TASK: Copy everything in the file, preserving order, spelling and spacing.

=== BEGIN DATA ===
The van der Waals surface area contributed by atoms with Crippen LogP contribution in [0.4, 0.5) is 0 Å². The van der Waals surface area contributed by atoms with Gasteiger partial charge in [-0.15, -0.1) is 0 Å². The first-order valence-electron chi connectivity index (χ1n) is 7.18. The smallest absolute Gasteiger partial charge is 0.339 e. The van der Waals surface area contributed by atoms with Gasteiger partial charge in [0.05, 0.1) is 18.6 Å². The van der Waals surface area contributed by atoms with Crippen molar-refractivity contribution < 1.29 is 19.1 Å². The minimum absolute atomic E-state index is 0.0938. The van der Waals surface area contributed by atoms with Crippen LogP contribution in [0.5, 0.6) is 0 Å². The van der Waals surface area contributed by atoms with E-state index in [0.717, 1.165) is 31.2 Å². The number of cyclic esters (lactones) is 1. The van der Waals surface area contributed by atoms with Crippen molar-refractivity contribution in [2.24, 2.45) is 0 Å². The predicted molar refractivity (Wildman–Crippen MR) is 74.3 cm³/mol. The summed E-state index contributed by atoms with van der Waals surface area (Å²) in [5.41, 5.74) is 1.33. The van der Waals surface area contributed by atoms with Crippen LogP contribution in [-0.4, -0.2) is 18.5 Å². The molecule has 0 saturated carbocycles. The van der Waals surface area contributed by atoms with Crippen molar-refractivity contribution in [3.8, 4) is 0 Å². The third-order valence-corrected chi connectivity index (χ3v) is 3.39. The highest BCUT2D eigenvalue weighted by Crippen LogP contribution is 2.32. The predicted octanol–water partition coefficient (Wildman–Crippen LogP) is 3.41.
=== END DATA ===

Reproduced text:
The van der Waals surface area contributed by atoms with Crippen LogP contribution in [0.4, 0.5) is 0 Å². The van der Waals surface area contributed by atoms with Gasteiger partial charge in [-0.15, -0.1) is 0 Å². The first-order valence-electron chi connectivity index (χ1n) is 7.18. The smallest absolute Gasteiger partial charge is 0.339 e. The van der Waals surface area contributed by atoms with Gasteiger partial charge in [0.05, 0.1) is 18.6 Å². The van der Waals surface area contributed by atoms with Crippen molar-refractivity contribution < 1.29 is 19.1 Å². The minimum absolute atomic E-state index is 0.0938. The van der Waals surface area contributed by atoms with Crippen LogP contribution in [0.5, 0.6) is 0 Å². The van der Waals surface area contributed by atoms with E-state index in [0.717, 1.165) is 31.2 Å². The number of cyclic esters (lactones) is 1. The van der Waals surface area contributed by atoms with Crippen molar-refractivity contribution in [2.24, 2.45) is 0 Å². The predicted molar refractivity (Wildman–Crippen MR) is 74.3 cm³/mol. The summed E-state index contributed by atoms with van der Waals surface area (Å²) in [5.41, 5.74) is 1.33. The van der Waals surface area contributed by atoms with Crippen LogP contribution in [-0.4, -0.2) is 18.5 Å². The molecule has 0 saturated carbocycles. The van der Waals surface area contributed by atoms with Crippen molar-refractivity contribution in [3.8, 4) is 0 Å². The third-order valence-corrected chi connectivity index (χ3v) is 3.39. The highest BCUT2D eigenvalue weighted by Crippen LogP contribution is 2.32. The predicted octanol–water partition coefficient (Wildman–Crippen LogP) is 3.41.